Jeremy Bulow and Paul Klemperer: Reorganizing the Banks
The Geithner Plan FAQ

Ricardian Consumers and Fiscal Policy Once Again

John Cochrane wrote:

Economist Debates: Keynesian principles: The basic Keynesian analysis... is simply wrong. Professional economists abandoned it 30 years ago when Bob Lucas, Tom Sargent and Ed Prescott pointed out its logical inconsistencies.... Robert Barro's Ricardian equivalence theorem was one nail in the coffin. This theorem says that [fiscal] stimulus cannot work because people know their taxes must rise in the future...

Kevin Quinn comments:

This is surely disingenuous on Cochrane's part - I hope it is, at any rate. Ricardian equivalence, it is true, implies that deficit-financed tax cuts cannot affect demand. Deficit-financed temporary increases in Government spending, on the other hand, can. Consumption falls today, because the present value of future taxes is higher by the amount of the spending increase, but not by as much as G rises. The reduction in the present value of life-time income implies that the [present value of the] sum of reductions in current and future consumption will be equal to the increase in G, so the reduction today will be small.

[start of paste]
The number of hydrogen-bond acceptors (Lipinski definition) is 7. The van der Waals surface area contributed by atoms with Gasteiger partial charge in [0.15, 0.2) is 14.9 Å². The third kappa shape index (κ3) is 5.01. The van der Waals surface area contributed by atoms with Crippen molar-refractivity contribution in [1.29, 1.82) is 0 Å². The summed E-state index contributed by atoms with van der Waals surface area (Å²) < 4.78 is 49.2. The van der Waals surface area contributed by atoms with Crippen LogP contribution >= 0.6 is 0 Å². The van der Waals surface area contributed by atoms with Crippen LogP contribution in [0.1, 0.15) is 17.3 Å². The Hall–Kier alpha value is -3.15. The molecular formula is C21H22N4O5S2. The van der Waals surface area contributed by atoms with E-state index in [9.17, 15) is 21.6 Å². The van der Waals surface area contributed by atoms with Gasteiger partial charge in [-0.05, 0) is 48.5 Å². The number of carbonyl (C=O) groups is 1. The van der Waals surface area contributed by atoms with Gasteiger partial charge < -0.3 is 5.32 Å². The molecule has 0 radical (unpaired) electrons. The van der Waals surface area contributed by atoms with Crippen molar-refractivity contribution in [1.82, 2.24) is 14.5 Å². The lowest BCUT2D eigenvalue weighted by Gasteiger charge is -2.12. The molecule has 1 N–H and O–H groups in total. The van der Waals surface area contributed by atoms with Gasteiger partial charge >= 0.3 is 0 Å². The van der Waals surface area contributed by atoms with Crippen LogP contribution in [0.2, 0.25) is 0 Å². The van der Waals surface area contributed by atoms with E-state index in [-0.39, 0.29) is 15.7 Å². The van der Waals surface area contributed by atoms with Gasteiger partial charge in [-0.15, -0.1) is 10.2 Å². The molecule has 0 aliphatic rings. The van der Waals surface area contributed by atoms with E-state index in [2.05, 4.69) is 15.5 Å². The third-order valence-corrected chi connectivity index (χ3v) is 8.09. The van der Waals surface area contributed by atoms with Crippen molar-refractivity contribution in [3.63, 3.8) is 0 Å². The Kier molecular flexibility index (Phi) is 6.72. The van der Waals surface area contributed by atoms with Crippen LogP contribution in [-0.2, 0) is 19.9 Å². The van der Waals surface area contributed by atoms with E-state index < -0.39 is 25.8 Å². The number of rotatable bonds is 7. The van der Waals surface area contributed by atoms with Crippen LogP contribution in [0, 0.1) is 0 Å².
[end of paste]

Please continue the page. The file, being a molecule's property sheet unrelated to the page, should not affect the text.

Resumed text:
Moreover, if the spending is for public investment with a return equal to the private rate of return, life-time income is unaffected and there is no fall in consumption at all. And if the rate of return is greater than the private return, C will increase along with G!...

One of the strangest and most bizarre misconceptions of the modern Chicago School is this belief: that because in Ricardian-equivalence situations tax changes do not affect aggregate demand that Ricardian-equivalence means that government purchase changes do not affect aggregate demand either. As Kevin explains, that is simply not the case. And I cannot imagine how anybody could have ever concluded that it was the case.

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